This picture triggered a No-"Crap"-There-I-Was memory. Back in the 90s, I was a BALO (Battalion Air Liaison Officer) for a mechanized infantry unit in Germany for 2 years. In July 94 we rotated in to the Hohenfels maneuver range for our annual field exercise. Just after sundown the day before our big attack against the evil OPFOR (Opposition Forces) it started to rain. And it continued to pour throughout the night.

Despite the weather we launched our offensive on schedule. It was still dark as we tried to keep up with the commander's Bradley in our "track," an M-113 APC (Armored Personnel Carrier). I kept checking my map with a red-lens flashlight to verify our position. We were driving so fast in the darkness I didn't have time to shout a warning to my driver about the creek I spotted on the map--the one we were rapidly approaching. We plunged down the steep bank, splashed into the swirling water and couldn't get out. The stream was wide and deep enough that our treads couldn't get any traction. The commander raced off in pursuit of the OPFOR, leaving us behind.

After a couple of hours, the battalion Sergeant-Major showed up and yanked us out with his track. My team and I then spent the rest of the day racing across the rain-sodden fields trying to catch up to the battle.

At one point we were passing an M-1 tank platoon in a quagmire that, in drier times, was once a dusty dirt road. Two of the armored behemoths met the same fate as the one pictured above. Both of them sank up to the top of their chassis, with gas turbines screaming and treads frantically churning the muddy water--all in vain. They were sunk in more ways than one: Our two recovery vehicles (M-88s?) became mired a couple of hours prior, so there was no telling when they'd be rescued.

I had lost radio contact with the commander long ago, so in order to find him I looked for the vehicles with the flashing MILES lights. (MILES--Multiple Integrated Laser Engagement System, the military's version of Laser Tag). The flashing lights represented vehicles that had "brewed up," as the British would say. So I just followed the trail of destruction.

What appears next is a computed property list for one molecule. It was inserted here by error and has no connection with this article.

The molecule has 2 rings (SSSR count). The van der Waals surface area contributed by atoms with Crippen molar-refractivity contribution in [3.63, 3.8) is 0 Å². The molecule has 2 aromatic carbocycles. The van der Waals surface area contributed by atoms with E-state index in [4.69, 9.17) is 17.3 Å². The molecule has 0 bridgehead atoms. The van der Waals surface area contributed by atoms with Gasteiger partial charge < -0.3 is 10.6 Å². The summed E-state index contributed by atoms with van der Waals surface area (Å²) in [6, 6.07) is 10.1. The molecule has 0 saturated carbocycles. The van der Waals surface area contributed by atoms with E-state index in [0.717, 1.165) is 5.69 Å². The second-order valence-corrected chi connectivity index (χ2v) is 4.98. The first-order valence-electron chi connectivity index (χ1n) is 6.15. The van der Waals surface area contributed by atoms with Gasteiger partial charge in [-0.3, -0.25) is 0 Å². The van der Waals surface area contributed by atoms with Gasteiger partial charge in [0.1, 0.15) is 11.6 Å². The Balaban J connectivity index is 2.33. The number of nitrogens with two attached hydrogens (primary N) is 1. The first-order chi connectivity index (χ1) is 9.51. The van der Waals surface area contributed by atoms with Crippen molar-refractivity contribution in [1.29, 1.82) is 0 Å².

Unfortunately most of the destruction was inflicted upon us. Our battalion tried evicting the OPFOR from their mountain stronghold and suffered 90% casualties in the process. I guess another 5% of our assets were still stuck in the Fatherland's mud. It looked like a scene from the Huertgen Forest (Sep 44-Dec 45), with "burning" vehicles scattered everywhere on the wooded hillside.

Even if I arrived in time to join the 90% I wouldn't have done any good. Due to the rain and solid overcast all CAS (Close Air Support) missions were grounded that fateful day.

Hmmm. Maybe getting stuck wasn't so bad after all.

Or, as Herman Melville may have penned: "My team and I survived to blog thee..."

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Comment by Tony on December 19, 2008 at 5:09pm
A second look at that pic has me convinced it's LT's at Ft Knox..... ;-)
Comment by Joe Blanchette on December 19, 2008 at 1:50pm
We "lost" an M48A5 at Camp Drum back in January '81. We had gotten EDRE'd to upstate New York from Fort Carson for Arctic Warfare Training. As a young acting Sergeant on the Brigade Staff I got to act as an OC and while we were advancing on-line in the middle of a mech-heavy company team the day after one of those wonderful Lake Effects Storms dumped several feet of snow on us, I was looking left, then right, and back again to observe the action when I looked back to the right I realized one of the tanks was gone. Did a quick 180 visual sweep and couldn't find it. Reported it over the CVC (Combat Vehicle Crewman) helmet radio and we went a looking. Eventually had to go all the way back to the start line and follow the tank's tracks until we found it sunk in pond/bog, up to the turret ring. Two M88s to pull that sucker out. Fortunately the crew were all safe. Also have some photos from Hohenfels (every February from '84-'86 (sigh)). Best shots are of an ITV that had flipped-over onto it's back. Wish I had my camera from when our sister Infantry Battalion Commander (4-16 Inf) walked into our TOC covered in mud up to his armpits. Had gotten his track mired and had to jump off and wade out to get to the S3 TAC APC.